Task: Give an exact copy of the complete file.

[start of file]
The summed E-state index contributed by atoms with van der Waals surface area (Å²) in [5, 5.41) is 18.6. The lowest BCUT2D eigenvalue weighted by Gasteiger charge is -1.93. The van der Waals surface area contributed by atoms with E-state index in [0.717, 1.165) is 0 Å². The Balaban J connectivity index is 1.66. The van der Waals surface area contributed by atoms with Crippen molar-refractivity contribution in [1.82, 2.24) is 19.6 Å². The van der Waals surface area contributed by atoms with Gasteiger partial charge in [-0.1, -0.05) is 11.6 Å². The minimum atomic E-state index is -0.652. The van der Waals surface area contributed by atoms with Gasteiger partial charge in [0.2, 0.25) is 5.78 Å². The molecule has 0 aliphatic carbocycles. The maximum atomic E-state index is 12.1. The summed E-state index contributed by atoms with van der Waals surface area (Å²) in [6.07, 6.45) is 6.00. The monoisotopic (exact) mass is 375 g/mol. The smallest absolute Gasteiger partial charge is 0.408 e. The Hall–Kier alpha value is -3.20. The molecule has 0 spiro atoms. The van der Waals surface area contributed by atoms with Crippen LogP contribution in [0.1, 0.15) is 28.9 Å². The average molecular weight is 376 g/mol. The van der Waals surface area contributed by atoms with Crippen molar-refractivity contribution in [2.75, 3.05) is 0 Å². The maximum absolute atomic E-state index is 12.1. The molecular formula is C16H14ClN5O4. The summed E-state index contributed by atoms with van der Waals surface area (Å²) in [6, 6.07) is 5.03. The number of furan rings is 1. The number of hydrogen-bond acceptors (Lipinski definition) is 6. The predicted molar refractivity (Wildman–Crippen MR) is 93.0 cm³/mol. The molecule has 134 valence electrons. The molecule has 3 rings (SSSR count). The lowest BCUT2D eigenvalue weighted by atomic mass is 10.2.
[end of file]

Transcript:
The summed E-state index contributed by atoms with van der Waals surface area (Å²) in [5, 5.41) is 18.6. The lowest BCUT2D eigenvalue weighted by Gasteiger charge is -1.93. The van der Waals surface area contributed by atoms with E-state index in [0.717, 1.165) is 0 Å². The Balaban J connectivity index is 1.66. The van der Waals surface area contributed by atoms with Crippen molar-refractivity contribution in [1.82, 2.24) is 19.6 Å². The van der Waals surface area contributed by atoms with Gasteiger partial charge in [-0.1, -0.05) is 11.6 Å². The minimum atomic E-state index is -0.652. The van der Waals surface area contributed by atoms with Gasteiger partial charge in [0.2, 0.25) is 5.78 Å². The molecule has 0 aliphatic carbocycles. The maximum atomic E-state index is 12.1. The summed E-state index contributed by atoms with van der Waals surface area (Å²) in [6.07, 6.45) is 6.00. The monoisotopic (exact) mass is 375 g/mol. The smallest absolute Gasteiger partial charge is 0.408 e. The Hall–Kier alpha value is -3.20. The molecule has 0 spiro atoms. The van der Waals surface area contributed by atoms with Crippen LogP contribution in [0.1, 0.15) is 28.9 Å². The average molecular weight is 376 g/mol. The van der Waals surface area contributed by atoms with Crippen molar-refractivity contribution in [2.75, 3.05) is 0 Å². The maximum absolute atomic E-state index is 12.1. The molecular formula is C16H14ClN5O4. The summed E-state index contributed by atoms with van der Waals surface area (Å²) in [6, 6.07) is 5.03. The number of furan rings is 1. The number of hydrogen-bond acceptors (Lipinski definition) is 6. The predicted molar refractivity (Wildman–Crippen MR) is 93.0 cm³/mol. The molecule has 134 valence electrons. The molecule has 3 rings (SSSR count). The lowest BCUT2D eigenvalue weighted by atomic mass is 10.2.